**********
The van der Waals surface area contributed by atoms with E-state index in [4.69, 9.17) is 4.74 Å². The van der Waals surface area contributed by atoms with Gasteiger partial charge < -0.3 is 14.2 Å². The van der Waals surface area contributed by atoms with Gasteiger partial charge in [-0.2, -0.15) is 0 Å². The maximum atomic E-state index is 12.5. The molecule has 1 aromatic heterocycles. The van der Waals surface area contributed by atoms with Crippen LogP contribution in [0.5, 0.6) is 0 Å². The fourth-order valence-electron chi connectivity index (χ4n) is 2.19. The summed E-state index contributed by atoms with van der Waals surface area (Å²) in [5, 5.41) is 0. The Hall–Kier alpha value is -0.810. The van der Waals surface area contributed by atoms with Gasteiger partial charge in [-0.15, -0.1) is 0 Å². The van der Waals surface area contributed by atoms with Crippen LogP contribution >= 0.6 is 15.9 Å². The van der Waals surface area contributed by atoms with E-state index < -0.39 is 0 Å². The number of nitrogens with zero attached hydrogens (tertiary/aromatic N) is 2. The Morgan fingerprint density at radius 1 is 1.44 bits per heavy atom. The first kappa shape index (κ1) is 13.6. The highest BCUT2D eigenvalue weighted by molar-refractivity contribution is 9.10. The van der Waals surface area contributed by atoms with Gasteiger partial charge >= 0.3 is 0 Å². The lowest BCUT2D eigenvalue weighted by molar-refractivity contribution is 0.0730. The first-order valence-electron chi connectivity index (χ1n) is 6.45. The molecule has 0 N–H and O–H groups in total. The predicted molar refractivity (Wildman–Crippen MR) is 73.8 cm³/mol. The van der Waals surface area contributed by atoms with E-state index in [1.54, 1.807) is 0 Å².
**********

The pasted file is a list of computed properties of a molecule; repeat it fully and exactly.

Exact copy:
The van der Waals surface area contributed by atoms with E-state index in [4.69, 9.17) is 4.74 Å². The van der Waals surface area contributed by atoms with Gasteiger partial charge < -0.3 is 14.2 Å². The van der Waals surface area contributed by atoms with Gasteiger partial charge in [-0.2, -0.15) is 0 Å². The maximum atomic E-state index is 12.5. The molecule has 1 aromatic heterocycles. The van der Waals surface area contributed by atoms with Crippen LogP contribution in [0.5, 0.6) is 0 Å². The fourth-order valence-electron chi connectivity index (χ4n) is 2.19. The summed E-state index contributed by atoms with van der Waals surface area (Å²) in [5, 5.41) is 0. The Hall–Kier alpha value is -0.810. The van der Waals surface area contributed by atoms with Gasteiger partial charge in [-0.15, -0.1) is 0 Å². The van der Waals surface area contributed by atoms with Crippen LogP contribution >= 0.6 is 15.9 Å². The van der Waals surface area contributed by atoms with E-state index < -0.39 is 0 Å². The number of nitrogens with zero attached hydrogens (tertiary/aromatic N) is 2. The Morgan fingerprint density at radius 1 is 1.44 bits per heavy atom. The first kappa shape index (κ1) is 13.6. The highest BCUT2D eigenvalue weighted by molar-refractivity contribution is 9.10. The van der Waals surface area contributed by atoms with Gasteiger partial charge >= 0.3 is 0 Å². The lowest BCUT2D eigenvalue weighted by molar-refractivity contribution is 0.0730. The first-order valence-electron chi connectivity index (χ1n) is 6.45. The molecule has 0 N–H and O–H groups in total. The predicted molar refractivity (Wildman–Crippen MR) is 73.8 cm³/mol. The van der Waals surface area contributed by atoms with E-state index in [1.54, 1.807) is 0 Å².